You know how to set priorities and focus on one task at a time. But what do you do when EVERYTHING on your list is super important? This is the essence of what gets us frazzled in the first place — so many good things! I dealt with this question in last night’s teleclass but by the time I got to it, our time was almost up.You many be wondering, how can someone outside my personal situation shed any meaningful light on this? Six years ago, I lived a life of ultra extreme busy-ness because I could not answer this question and decided to sacrifice myself in order to be all things to all people. Guess how that turned out..
This is also a huge and recurring issue with many coaching clients.
Overwhelm is the modern women’s plague. For centuries and millenia women had few, if any options, other than drudgery and more drudgery, doing all that was necessary for survival. Technology provides us certain freedoms, but it’s easy to convert the ability to do many things into the need to do many things.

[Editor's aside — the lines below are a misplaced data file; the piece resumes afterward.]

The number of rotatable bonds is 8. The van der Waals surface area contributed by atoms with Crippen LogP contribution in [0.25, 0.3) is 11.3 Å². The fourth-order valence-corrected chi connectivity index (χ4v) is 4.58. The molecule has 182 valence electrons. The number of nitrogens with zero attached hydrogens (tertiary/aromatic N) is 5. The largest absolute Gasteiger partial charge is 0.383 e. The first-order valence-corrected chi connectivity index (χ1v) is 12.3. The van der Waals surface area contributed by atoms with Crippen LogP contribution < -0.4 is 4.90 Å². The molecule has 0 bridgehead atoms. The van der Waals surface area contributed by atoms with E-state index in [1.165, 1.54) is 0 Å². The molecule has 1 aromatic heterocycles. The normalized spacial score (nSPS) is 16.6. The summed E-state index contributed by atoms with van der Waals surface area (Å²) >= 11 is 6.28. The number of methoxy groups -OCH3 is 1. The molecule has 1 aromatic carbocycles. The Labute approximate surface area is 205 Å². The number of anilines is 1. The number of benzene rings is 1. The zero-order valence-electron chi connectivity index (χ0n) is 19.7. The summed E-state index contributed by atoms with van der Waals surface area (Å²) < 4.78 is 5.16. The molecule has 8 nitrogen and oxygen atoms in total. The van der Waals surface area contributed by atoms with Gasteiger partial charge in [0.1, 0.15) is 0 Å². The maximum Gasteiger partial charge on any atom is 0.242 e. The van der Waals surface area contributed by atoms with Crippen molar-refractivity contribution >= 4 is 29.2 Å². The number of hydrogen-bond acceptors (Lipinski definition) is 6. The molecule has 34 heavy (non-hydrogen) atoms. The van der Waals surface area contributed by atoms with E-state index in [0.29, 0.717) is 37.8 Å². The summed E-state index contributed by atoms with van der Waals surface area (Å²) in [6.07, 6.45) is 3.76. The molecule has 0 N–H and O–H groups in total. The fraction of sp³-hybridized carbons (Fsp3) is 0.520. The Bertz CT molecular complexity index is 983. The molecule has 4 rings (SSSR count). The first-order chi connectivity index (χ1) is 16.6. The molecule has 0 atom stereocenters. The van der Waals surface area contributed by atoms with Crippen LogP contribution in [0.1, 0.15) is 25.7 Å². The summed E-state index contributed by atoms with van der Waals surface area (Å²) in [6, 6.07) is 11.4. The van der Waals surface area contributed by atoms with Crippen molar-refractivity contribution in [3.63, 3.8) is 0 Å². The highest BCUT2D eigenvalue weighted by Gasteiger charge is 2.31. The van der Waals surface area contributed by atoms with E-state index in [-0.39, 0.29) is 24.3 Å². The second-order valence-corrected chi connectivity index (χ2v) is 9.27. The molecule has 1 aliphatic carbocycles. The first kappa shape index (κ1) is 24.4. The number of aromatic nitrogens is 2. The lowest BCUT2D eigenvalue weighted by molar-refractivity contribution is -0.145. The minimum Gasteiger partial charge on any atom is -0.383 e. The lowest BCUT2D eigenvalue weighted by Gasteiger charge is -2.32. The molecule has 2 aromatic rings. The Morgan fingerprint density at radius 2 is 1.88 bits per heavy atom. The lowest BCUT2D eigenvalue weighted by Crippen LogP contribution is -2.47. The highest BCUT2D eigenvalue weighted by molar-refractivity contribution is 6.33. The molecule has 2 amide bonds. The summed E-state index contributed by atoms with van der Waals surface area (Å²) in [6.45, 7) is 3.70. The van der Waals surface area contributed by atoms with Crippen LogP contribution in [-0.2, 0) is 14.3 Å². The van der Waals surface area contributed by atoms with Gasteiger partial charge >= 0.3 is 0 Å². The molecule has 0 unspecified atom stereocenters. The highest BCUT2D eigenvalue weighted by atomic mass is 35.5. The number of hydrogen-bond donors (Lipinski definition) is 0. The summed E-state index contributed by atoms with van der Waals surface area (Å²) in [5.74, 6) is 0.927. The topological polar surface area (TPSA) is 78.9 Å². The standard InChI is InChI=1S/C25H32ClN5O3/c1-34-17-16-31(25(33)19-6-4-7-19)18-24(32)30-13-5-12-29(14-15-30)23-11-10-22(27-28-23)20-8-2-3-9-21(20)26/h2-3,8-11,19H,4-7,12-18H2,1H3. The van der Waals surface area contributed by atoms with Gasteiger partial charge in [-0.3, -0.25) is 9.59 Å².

In other words, the demands on your time are infinite. The number of things you want to do, the number of causes you wish to support, is infinite. The demands from your employer, I’m thinking, is also infinite.
This is where having clarity pays off big time….clarity about who you are and what is most important to you. The tricky part is separating the person you think you’re supposed to be from your authentic self.
Here are some questions to help you sort out the great from the good, the nice from the indispensable.
1. What will happen if I don’t do this?
2. If I were super wealthy, would I still do this?
3. Who benefits from my doing this?
4. Will I regret not doing this in 10 years?
5. Can it wait until next week, next month, or next year?
6. Can somebody else do it? (It does not matter that they do not do it as well as you do.)
7. In comparing your alternatives, which pays off the most for you? (Think ROI — Return on Investment of your time.)
8. Am I doing this to please someone else?
9. Is this fully in alignment with the person I want to be?
10. Do I really really want to do this, or what’s really in it for me?
Knowing what’s most important to you is, of course, essential. That’s what journaling does for you.
When in doubt, ask your journal.